While it may not be top of mind, succession planning is important and it should be part of long-term goals for the company but also the business owner. For instance, if growth and increasing the value of the business is integral to retirement plans (it should be), then having a sense of who is in line to succeed is important. Buyers will want to see that plan.

And on a final note, if a sale of the business is being considered, certain buyers will be 'strategic' or special purchasers. Identifying and quantifying the benefits they could gain from the acquisition of your business will better inform the negotiations and potentially mean more money in the final transaction.

"Making sure a business is adequately prepared increases an owner's chances of getting the maximum value out during this market resurgence," concluded Ms. Loomer. "Recruiting the appropriate professionals, such as business valuators, lawyers, accountants and tax specialists, can make this journey more manageable."

The Canadian Institute of Chartered Business Valuators is the largest professional valuation organization in Canada, and is the sole administrator of the Chartered Business Valuator designation, providing education and accreditation to its members. Chartered Business Valuators are the only professionals in Canada specifically trained to value privately held businesses and intangible assets.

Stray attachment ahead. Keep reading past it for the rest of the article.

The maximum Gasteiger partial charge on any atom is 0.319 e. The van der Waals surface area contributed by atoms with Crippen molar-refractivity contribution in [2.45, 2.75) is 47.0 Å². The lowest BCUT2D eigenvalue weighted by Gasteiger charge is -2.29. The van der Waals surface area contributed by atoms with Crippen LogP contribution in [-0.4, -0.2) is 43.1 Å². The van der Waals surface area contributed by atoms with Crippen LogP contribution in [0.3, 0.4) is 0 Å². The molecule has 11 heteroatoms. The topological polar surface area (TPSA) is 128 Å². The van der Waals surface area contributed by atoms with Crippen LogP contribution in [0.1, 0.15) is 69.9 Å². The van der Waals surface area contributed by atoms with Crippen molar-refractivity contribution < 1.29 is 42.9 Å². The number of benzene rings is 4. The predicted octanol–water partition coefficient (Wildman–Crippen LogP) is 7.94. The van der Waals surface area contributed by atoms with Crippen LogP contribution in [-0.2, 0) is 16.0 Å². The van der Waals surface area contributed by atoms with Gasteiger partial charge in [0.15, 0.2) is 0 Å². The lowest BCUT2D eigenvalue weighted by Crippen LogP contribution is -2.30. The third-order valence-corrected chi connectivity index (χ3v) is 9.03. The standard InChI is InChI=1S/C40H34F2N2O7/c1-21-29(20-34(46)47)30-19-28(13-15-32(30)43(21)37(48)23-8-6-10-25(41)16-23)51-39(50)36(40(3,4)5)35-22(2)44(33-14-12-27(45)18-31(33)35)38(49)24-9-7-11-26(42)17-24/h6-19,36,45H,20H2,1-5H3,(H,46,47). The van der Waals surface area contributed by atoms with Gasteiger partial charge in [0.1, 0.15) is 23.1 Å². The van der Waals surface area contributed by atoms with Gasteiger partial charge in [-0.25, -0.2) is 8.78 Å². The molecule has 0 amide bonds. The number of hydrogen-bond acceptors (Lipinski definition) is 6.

CICBV was founded in 1971 and is headquartered in Toronto with Board representation from across Canada. The CICBV oversees the qualification, certification, continuing education, ethical, professional and discipline standards of CBVs.

Editor's Note: More information can be found in a series of video reports from CICBV that offer insights from Chartered Business Valuators across Canada. The reports focus on building value in a business, the role of business valuators, market conditions, and legal disputes in business.

SOURCE: The Canadian Institute of Chartered Business Valuators

For further information:

Megan Kennedy, The Canadian Institute of Chartered Business Valuators
416-977-1117 x 228   kennedym@cicbv.ca

Kate Rapson, Tenzing Communications 
416-367-1557 x 105   kate@gotenzing.com